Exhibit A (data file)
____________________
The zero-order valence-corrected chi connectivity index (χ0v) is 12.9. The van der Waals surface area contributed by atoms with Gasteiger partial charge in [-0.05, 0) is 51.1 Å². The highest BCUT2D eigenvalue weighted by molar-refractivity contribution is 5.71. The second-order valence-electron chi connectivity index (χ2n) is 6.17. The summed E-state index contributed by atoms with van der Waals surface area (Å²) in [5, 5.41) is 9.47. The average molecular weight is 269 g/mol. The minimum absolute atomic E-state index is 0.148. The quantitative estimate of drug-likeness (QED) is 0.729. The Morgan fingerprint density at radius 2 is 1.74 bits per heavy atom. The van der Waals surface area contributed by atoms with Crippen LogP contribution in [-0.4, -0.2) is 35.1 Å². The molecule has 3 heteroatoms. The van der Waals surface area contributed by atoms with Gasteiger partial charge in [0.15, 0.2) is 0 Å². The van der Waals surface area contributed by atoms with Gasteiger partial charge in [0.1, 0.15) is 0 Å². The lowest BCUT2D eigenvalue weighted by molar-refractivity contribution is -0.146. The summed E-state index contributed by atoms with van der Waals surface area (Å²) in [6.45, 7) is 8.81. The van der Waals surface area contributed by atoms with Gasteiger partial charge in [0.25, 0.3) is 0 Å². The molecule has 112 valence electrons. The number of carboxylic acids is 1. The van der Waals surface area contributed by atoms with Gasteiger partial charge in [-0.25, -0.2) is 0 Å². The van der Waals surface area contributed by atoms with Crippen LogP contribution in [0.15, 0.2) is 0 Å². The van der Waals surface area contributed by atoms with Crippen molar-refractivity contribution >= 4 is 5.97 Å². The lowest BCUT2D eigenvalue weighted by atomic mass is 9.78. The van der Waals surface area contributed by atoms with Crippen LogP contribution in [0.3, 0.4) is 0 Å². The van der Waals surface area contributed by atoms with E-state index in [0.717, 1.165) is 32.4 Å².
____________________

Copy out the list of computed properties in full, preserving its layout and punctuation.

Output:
The zero-order valence-corrected chi connectivity index (χ0v) is 12.9. The van der Waals surface area contributed by atoms with Gasteiger partial charge in [-0.05, 0) is 51.1 Å². The highest BCUT2D eigenvalue weighted by molar-refractivity contribution is 5.71. The second-order valence-electron chi connectivity index (χ2n) is 6.17. The summed E-state index contributed by atoms with van der Waals surface area (Å²) in [5, 5.41) is 9.47. The average molecular weight is 269 g/mol. The minimum absolute atomic E-state index is 0.148. The quantitative estimate of drug-likeness (QED) is 0.729. The Morgan fingerprint density at radius 2 is 1.74 bits per heavy atom. The van der Waals surface area contributed by atoms with Crippen LogP contribution in [-0.4, -0.2) is 35.1 Å². The molecule has 3 heteroatoms. The van der Waals surface area contributed by atoms with Gasteiger partial charge in [0.15, 0.2) is 0 Å². The van der Waals surface area contributed by atoms with Gasteiger partial charge in [0.1, 0.15) is 0 Å². The lowest BCUT2D eigenvalue weighted by molar-refractivity contribution is -0.146. The summed E-state index contributed by atoms with van der Waals surface area (Å²) in [6.45, 7) is 8.81. The van der Waals surface area contributed by atoms with Gasteiger partial charge in [0.25, 0.3) is 0 Å². The molecule has 112 valence electrons. The number of carboxylic acids is 1. The van der Waals surface area contributed by atoms with Gasteiger partial charge in [-0.25, -0.2) is 0 Å². The van der Waals surface area contributed by atoms with Crippen LogP contribution in [0.15, 0.2) is 0 Å². The van der Waals surface area contributed by atoms with Crippen molar-refractivity contribution >= 4 is 5.97 Å². The lowest BCUT2D eigenvalue weighted by atomic mass is 9.78. The van der Waals surface area contributed by atoms with Crippen LogP contribution in [0.3, 0.4) is 0 Å². The van der Waals surface area contributed by atoms with E-state index in [0.717, 1.165) is 32.4 Å².